This column is not about banking's version of "Dancing with the Stars." Rather, the issue of mark to market may return to the table. Most observers, including yours truly, agree that the doomsday financial meltdown scenario has passed. With a few notable exceptions, the largest financial institutions have survived the crisis and are returning to profitability. However, many mid-size and smaller banks are still struggling. Now, the Financial Accounting Standards Board (FASB) may stomp (not dance) on every banker's toes. What if FASB rules that mark to market must be implemented for all loans, from credit cards with balances to $ billion leveraged buyout loans?Last week the Wall Street Journal reported that "... the Financial Accounting Standards Board is likely to propose that banks expand their use of market values for financial assets such as loans, according to people familiar with the matter. That departs from current practices in which banks hold loans at their original cost and create a reserve based on their own view of potential losses. The result, if the proposal flies, would be big changes to bank balance sheets, the shape of income statements and some of the metrics investors use to evaluate financial institutions." The four biggest US banks have a combined total of $2.8 trillion in loans that could be affected. As a former banker and an industry analyst, I know marking a loan portfolio to market will be bad for banking.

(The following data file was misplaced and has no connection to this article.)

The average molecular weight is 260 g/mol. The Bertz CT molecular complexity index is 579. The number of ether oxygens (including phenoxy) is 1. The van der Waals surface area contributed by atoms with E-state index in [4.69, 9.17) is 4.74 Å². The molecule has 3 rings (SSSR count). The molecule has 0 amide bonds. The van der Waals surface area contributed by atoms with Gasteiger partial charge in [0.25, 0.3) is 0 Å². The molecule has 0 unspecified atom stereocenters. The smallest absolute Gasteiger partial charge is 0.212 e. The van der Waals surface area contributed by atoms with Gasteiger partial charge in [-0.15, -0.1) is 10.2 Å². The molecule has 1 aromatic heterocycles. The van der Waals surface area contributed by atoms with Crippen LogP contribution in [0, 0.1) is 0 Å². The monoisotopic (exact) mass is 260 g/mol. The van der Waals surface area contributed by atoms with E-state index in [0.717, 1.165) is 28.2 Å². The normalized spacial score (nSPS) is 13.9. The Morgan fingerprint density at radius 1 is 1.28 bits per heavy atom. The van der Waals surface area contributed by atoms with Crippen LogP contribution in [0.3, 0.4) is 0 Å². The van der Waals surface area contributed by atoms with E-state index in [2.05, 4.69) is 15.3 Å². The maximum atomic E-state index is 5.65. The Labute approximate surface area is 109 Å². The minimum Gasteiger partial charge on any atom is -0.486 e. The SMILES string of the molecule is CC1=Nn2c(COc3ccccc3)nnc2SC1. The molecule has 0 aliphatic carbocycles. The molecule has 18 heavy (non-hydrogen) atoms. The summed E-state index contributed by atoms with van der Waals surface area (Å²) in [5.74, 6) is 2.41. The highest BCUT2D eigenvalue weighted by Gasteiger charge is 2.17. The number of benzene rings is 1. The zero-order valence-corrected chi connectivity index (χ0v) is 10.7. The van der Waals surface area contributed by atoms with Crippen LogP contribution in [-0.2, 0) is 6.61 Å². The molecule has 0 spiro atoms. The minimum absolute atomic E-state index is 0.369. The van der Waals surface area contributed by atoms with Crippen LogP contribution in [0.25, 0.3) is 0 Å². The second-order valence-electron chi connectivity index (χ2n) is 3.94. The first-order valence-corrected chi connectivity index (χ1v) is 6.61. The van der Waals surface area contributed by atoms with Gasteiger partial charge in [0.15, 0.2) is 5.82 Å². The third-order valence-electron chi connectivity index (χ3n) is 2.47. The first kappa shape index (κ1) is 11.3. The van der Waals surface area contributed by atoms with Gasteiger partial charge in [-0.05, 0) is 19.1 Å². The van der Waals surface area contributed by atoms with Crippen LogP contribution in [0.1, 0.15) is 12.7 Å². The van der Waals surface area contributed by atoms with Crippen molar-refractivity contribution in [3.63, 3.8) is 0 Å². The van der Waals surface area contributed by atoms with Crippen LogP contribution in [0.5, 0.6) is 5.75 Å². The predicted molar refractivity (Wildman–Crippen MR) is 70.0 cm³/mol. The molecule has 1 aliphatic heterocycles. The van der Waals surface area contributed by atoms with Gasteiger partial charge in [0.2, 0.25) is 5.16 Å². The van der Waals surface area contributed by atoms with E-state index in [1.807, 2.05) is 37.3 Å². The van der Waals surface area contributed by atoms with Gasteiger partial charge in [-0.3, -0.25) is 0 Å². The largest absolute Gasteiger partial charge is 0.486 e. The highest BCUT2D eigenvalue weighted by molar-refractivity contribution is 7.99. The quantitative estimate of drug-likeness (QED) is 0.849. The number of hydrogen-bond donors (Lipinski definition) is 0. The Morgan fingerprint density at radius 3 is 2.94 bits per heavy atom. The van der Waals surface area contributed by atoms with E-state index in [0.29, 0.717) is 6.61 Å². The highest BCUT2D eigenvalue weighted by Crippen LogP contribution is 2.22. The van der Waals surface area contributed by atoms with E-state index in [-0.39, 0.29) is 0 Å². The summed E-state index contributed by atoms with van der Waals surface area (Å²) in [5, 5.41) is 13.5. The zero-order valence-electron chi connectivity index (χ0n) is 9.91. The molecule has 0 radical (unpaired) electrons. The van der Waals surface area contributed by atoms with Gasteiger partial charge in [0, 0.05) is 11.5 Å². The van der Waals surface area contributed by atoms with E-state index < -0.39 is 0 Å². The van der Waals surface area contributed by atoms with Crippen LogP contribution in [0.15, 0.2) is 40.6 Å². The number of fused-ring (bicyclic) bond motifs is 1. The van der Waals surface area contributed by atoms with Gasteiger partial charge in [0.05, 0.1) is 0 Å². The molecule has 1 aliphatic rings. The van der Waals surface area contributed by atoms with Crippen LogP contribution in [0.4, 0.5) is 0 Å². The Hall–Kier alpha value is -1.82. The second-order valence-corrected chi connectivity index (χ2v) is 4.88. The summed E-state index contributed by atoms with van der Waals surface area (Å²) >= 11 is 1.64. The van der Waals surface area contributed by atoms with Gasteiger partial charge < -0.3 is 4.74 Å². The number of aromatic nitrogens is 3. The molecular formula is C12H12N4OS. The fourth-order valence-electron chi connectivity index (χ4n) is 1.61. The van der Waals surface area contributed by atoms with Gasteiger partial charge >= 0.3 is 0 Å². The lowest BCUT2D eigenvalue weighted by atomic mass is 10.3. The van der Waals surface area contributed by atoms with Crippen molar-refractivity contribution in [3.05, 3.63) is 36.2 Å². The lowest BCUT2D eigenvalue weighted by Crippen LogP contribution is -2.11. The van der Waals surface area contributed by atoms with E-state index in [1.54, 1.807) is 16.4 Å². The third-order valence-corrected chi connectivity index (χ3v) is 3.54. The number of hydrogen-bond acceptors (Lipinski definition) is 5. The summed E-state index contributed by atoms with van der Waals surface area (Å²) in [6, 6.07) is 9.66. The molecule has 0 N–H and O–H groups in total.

The mark to market ritual is applied to assets that are considered investments, including all securities and loans held for sale. Almost all of these assets (except for hard to value derivatives that caused problems for Lehman Brothers and others) can be valued, or marked up or down, based on market prices for equivalent securities or loans. Bankers are used to marking these assets to market on a regular basis. Apparently FASB believes that banks have ignored a hypothesis that loans can change in value between their funding and payoff, and therefore should be marked during the life of the loan, even when the loans payoff in full. If mark to market increases the cost of lending, how happy will borrowers be if they have to pay more to get a loan to cover future mark to market costs?
Figuring out how to value one loan that is still on the bank's books after it has been funded, let alone an entire loan portfolio, is not something any lender or analyst really wants to do. The problem starts with trying to answer simple questions. What is the market value if the loan is current and has always been current? Or, what loan underwriting variables need to be revalued - the borrower's capacity to repay, the borrower's latest credit score or rating, the value of the collateral underlying the loan, two of the three, or all three? Where would you start the mark to market process for a portfolio of loans? What technology applications might be useful? Will you have to use Excel spreadsheets? You can probably imagine what type of effort would be required by a bank to complete such an analysis, even if just a random sampling of loans is marked or re-valued periodically. For all this effort, the mark to market portfolio of loans will not produce any more cash income as long as the borrower complies with the terms of the loan.
Everyone but FASB and auditors with too much time on the beach should agree - this is wrong headed. If you know a banker who thinks all loans should be marked to market, please have him or her send me an email. I would like hear the rationale.
Bill Bradway, founder and managing director of Bradway Research LLC, analyzes the business strategies and IT investments of US banks and credit unions.